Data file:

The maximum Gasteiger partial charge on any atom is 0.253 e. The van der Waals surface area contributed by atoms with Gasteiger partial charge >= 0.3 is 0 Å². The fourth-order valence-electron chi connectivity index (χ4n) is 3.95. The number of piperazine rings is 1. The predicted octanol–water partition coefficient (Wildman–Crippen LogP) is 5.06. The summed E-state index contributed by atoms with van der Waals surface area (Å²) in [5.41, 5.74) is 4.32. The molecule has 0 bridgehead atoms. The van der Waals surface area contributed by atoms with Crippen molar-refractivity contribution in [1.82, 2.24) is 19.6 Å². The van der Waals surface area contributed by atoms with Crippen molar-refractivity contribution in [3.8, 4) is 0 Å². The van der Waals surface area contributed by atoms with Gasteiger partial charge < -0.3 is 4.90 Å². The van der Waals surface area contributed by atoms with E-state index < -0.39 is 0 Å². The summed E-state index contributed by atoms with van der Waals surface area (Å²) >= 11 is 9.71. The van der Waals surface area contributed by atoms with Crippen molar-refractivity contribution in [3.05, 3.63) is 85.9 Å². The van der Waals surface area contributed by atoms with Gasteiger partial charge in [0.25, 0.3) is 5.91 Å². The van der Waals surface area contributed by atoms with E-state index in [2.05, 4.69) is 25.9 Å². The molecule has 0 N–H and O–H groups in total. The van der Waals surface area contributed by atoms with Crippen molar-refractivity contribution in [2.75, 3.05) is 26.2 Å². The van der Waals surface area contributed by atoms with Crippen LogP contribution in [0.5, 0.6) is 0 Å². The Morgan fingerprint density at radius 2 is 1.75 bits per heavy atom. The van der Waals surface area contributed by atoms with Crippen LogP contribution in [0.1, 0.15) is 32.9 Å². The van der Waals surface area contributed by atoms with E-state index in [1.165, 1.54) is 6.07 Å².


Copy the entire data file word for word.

The maximum Gasteiger partial charge on any atom is 0.253 e. The van der Waals surface area contributed by atoms with Gasteiger partial charge >= 0.3 is 0 Å². The fourth-order valence-electron chi connectivity index (χ4n) is 3.95. The number of piperazine rings is 1. The predicted octanol–water partition coefficient (Wildman–Crippen LogP) is 5.06. The summed E-state index contributed by atoms with van der Waals surface area (Å²) in [5.41, 5.74) is 4.32. The molecule has 0 bridgehead atoms. The van der Waals surface area contributed by atoms with Crippen molar-refractivity contribution in [1.82, 2.24) is 19.6 Å². The van der Waals surface area contributed by atoms with Crippen molar-refractivity contribution in [3.8, 4) is 0 Å². The van der Waals surface area contributed by atoms with Gasteiger partial charge < -0.3 is 4.90 Å². The van der Waals surface area contributed by atoms with E-state index < -0.39 is 0 Å². The summed E-state index contributed by atoms with van der Waals surface area (Å²) >= 11 is 9.71. The van der Waals surface area contributed by atoms with Crippen molar-refractivity contribution in [3.05, 3.63) is 85.9 Å². The van der Waals surface area contributed by atoms with Gasteiger partial charge in [0.25, 0.3) is 5.91 Å². The van der Waals surface area contributed by atoms with E-state index in [2.05, 4.69) is 25.9 Å². The molecule has 0 N–H and O–H groups in total. The van der Waals surface area contributed by atoms with Crippen molar-refractivity contribution in [2.75, 3.05) is 26.2 Å². The van der Waals surface area contributed by atoms with Crippen LogP contribution in [0.5, 0.6) is 0 Å². The Morgan fingerprint density at radius 2 is 1.75 bits per heavy atom. The van der Waals surface area contributed by atoms with Crippen LogP contribution in [0.1, 0.15) is 32.9 Å². The van der Waals surface area contributed by atoms with E-state index in [1.165, 1.54) is 6.07 Å².